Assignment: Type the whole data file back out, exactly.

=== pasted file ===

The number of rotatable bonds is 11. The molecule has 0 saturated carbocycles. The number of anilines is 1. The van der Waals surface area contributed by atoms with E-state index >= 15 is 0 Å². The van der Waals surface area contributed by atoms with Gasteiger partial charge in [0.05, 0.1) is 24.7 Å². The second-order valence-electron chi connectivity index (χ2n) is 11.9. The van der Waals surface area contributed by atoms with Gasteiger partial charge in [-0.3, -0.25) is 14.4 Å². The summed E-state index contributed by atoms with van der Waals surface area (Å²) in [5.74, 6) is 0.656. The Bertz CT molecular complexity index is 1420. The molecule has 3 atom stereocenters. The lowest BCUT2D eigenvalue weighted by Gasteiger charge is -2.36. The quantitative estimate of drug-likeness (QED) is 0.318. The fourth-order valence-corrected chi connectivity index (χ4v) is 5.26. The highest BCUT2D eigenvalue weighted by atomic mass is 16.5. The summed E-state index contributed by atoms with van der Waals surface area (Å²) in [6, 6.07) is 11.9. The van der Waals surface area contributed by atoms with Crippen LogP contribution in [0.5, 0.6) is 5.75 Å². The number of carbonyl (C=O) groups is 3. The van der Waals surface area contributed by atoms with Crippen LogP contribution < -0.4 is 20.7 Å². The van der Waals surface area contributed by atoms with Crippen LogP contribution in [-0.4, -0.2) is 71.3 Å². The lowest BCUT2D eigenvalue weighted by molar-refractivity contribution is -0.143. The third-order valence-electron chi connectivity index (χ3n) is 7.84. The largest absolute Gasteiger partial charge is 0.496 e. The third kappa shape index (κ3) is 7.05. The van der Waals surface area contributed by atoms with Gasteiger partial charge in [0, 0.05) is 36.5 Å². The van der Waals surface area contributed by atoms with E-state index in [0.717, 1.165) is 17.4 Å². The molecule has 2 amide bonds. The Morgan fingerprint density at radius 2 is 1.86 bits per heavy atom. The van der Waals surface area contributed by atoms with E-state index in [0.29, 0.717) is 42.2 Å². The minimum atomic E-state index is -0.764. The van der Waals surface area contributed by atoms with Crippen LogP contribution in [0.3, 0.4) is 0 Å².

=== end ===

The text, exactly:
The number of rotatable bonds is 11. The molecule has 0 saturated carbocycles. The number of anilines is 1. The van der Waals surface area contributed by atoms with E-state index >= 15 is 0 Å². The van der Waals surface area contributed by atoms with Gasteiger partial charge in [0.05, 0.1) is 24.7 Å². The second-order valence-electron chi connectivity index (χ2n) is 11.9. The van der Waals surface area contributed by atoms with Gasteiger partial charge in [-0.3, -0.25) is 14.4 Å². The summed E-state index contributed by atoms with van der Waals surface area (Å²) in [5.74, 6) is 0.656. The Bertz CT molecular complexity index is 1420. The molecule has 3 atom stereocenters. The lowest BCUT2D eigenvalue weighted by Gasteiger charge is -2.36. The quantitative estimate of drug-likeness (QED) is 0.318. The fourth-order valence-corrected chi connectivity index (χ4v) is 5.26. The highest BCUT2D eigenvalue weighted by atomic mass is 16.5. The summed E-state index contributed by atoms with van der Waals surface area (Å²) in [6, 6.07) is 11.9. The van der Waals surface area contributed by atoms with Crippen LogP contribution in [0.5, 0.6) is 5.75 Å². The number of carbonyl (C=O) groups is 3. The van der Waals surface area contributed by atoms with Crippen LogP contribution < -0.4 is 20.7 Å². The van der Waals surface area contributed by atoms with Crippen LogP contribution in [-0.4, -0.2) is 71.3 Å². The lowest BCUT2D eigenvalue weighted by molar-refractivity contribution is -0.143. The third-order valence-electron chi connectivity index (χ3n) is 7.84. The largest absolute Gasteiger partial charge is 0.496 e. The third kappa shape index (κ3) is 7.05. The van der Waals surface area contributed by atoms with Gasteiger partial charge in [0, 0.05) is 36.5 Å². The van der Waals surface area contributed by atoms with E-state index in [0.717, 1.165) is 17.4 Å². The molecule has 2 amide bonds. The Morgan fingerprint density at radius 2 is 1.86 bits per heavy atom. The van der Waals surface area contributed by atoms with E-state index in [0.29, 0.717) is 42.2 Å². The minimum atomic E-state index is -0.764. The van der Waals surface area contributed by atoms with Crippen LogP contribution in [0.3, 0.4) is 0 Å².